By Dara O’Cogaidhin
THE UCU strike has been called off following a campaign of anti-democratic, bureaucratic manoeuvring by General Secretary Jo Grady. After negotiations with the employers’ organisation UCEA, Grady informed members via Twitter that a ‘two week period of calm’ was agreed which would enable ‘intensive negotiations with the aim of reaching a final agreement’.
There was an immediate backlash on Twitter from UCU members and reps who were blindsided by the decision to ‘pause’ the strikes without any movement on pay or consultation with members. Members of the Higher Education Committee (HEC) were neither briefed nor consulted. Indeed, earlier in the week, Grady had taken the unilateral decision to stand down the democratically elected lay negotiators and replace them with paid officials!
The UCEA announced that the 2022-23 pay negotiation round have reached an ‘impasse’ and have now concluded, meaning the pay offer for most UCU members is 5%. In real terms this is a 15% pay cut over two years: the same offer that 80% of UCU members rejected in a recent e-poll.
However, UCEA broke the ‘period of calm’ one week later when they instructed their members to implement the pay offer in the March 2023 pay roll. Reacting to the employer’s imposition of a pay cut during a cost of living crisis, Grady urged her members to see this ‘development as a positive one – your action has resulted in money in your pockets’.
For many members, Grady’s decision to bypass the democratic structures of the union and call off the strike was redolent of her predecessor Sally Hunt’s capitulation in 2018 – a betrayal Grady denounced at the time.
Nor has there been any significant progress on the other issues. The leadership claimed a victory on ending ‘involuntary zero hours’ contracts, but the UCEA statement made it clear that this was not the case. Unlike the UCU, they are currently ‘consulting’ their members on the issue.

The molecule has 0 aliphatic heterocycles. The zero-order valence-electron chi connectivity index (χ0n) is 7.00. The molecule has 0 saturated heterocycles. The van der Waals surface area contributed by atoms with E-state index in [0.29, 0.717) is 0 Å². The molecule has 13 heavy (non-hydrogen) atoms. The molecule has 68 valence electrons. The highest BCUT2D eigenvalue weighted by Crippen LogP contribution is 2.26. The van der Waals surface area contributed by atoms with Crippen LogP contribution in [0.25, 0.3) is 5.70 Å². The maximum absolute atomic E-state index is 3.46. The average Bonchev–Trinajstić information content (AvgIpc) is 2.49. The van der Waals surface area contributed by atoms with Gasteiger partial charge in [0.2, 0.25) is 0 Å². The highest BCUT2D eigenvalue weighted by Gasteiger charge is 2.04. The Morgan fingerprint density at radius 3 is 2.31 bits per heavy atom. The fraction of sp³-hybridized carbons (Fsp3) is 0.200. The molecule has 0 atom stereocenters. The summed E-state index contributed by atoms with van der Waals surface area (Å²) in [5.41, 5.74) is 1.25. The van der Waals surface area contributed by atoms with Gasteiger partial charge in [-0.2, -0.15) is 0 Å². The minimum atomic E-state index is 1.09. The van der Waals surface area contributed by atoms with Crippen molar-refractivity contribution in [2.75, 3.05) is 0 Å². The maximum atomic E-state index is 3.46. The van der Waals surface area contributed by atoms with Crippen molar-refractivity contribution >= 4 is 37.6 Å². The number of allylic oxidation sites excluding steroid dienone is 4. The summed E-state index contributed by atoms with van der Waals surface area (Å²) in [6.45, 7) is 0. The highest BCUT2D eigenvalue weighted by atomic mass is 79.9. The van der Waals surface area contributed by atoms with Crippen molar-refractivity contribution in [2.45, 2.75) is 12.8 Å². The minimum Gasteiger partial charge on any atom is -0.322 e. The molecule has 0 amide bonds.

Calling off the strikes without even a concrete offer is not only a mistake but a product of Grady’s strategy. Forty-nine strike days in four years have shown that episodic blocs of action were never enough to win. Publicly declaring her opposition to the HEC’s vote for all-out indefinite strike action in January, Grady has repeatedly undermined the union’s elected bodies and the disputes.
With the membership now demobilised, local branches face an uphill struggle to get the vote out for the current re-ballot and replicate the success of last autumn’s vote.
In the absence of a branch delegate meeting (BDM) organised by the UCU before February’s HEC meeting, London Region called for an ‘unofficial’ BDM to be held the day before. Delegates from over 40 branches passed motions supporting the addition of more strike days in the weeks in the weeks beginning 13 and 20 March to replace the cancelled day.
A lobby was also held outside the HEC meeting calling for recommencement of strike action. However, a majority on the HEC voted against adding more strike days.
Elections for the UCU National Executive Committee end on 1 March, but Grady’s constant circumvention of elected bodies, like the HEC and BDM, demonstrate that left wing leadership is not enough. The most recent capitulation highlights the need for rank and file control of the union. Electing recallable strike committees, bringing together representatives of the different HE unions, will be necessary to put this dispute back on track.
As well as pushing for escalation, strike committees should be prepared to organise independently of the union leadership and act outside the anti-union laws. A coordinated response from across the trade union movement is required to win the pay rises we desperately need, as well as delivering the killer blow to this Tory government.